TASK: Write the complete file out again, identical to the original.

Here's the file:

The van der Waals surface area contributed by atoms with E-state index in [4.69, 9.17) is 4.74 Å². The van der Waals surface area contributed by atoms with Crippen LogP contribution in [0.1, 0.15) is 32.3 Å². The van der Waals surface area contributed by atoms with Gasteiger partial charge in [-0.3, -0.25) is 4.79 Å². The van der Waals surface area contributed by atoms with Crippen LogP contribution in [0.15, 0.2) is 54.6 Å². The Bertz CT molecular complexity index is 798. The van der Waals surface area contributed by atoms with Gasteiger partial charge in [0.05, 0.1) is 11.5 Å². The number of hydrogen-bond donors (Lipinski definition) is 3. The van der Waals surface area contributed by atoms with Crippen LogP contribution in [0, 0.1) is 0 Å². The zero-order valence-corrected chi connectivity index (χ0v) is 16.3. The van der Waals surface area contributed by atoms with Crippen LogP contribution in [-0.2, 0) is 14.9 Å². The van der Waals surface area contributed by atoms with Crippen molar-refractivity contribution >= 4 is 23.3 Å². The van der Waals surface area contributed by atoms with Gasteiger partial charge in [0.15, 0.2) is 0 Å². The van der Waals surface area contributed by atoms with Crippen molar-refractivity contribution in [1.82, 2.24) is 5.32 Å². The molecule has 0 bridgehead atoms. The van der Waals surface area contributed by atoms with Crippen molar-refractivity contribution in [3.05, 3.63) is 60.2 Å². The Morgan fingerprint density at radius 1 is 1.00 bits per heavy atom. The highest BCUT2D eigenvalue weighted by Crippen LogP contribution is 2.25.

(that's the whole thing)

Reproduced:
The van der Waals surface area contributed by atoms with E-state index in [4.69, 9.17) is 4.74 Å². The van der Waals surface area contributed by atoms with Crippen LogP contribution in [0.1, 0.15) is 32.3 Å². The van der Waals surface area contributed by atoms with Gasteiger partial charge in [-0.3, -0.25) is 4.79 Å². The van der Waals surface area contributed by atoms with Crippen LogP contribution in [0.15, 0.2) is 54.6 Å². The Bertz CT molecular complexity index is 798. The van der Waals surface area contributed by atoms with Gasteiger partial charge in [0.05, 0.1) is 11.5 Å². The number of hydrogen-bond donors (Lipinski definition) is 3. The van der Waals surface area contributed by atoms with Crippen LogP contribution in [0, 0.1) is 0 Å². The zero-order valence-corrected chi connectivity index (χ0v) is 16.3. The van der Waals surface area contributed by atoms with Crippen LogP contribution in [-0.2, 0) is 14.9 Å². The van der Waals surface area contributed by atoms with Crippen molar-refractivity contribution >= 4 is 23.3 Å². The van der Waals surface area contributed by atoms with Gasteiger partial charge in [0.15, 0.2) is 0 Å². The van der Waals surface area contributed by atoms with Crippen molar-refractivity contribution in [1.82, 2.24) is 5.32 Å². The molecule has 0 bridgehead atoms. The van der Waals surface area contributed by atoms with Crippen molar-refractivity contribution in [3.05, 3.63) is 60.2 Å². The Morgan fingerprint density at radius 1 is 1.00 bits per heavy atom. The highest BCUT2D eigenvalue weighted by Crippen LogP contribution is 2.25.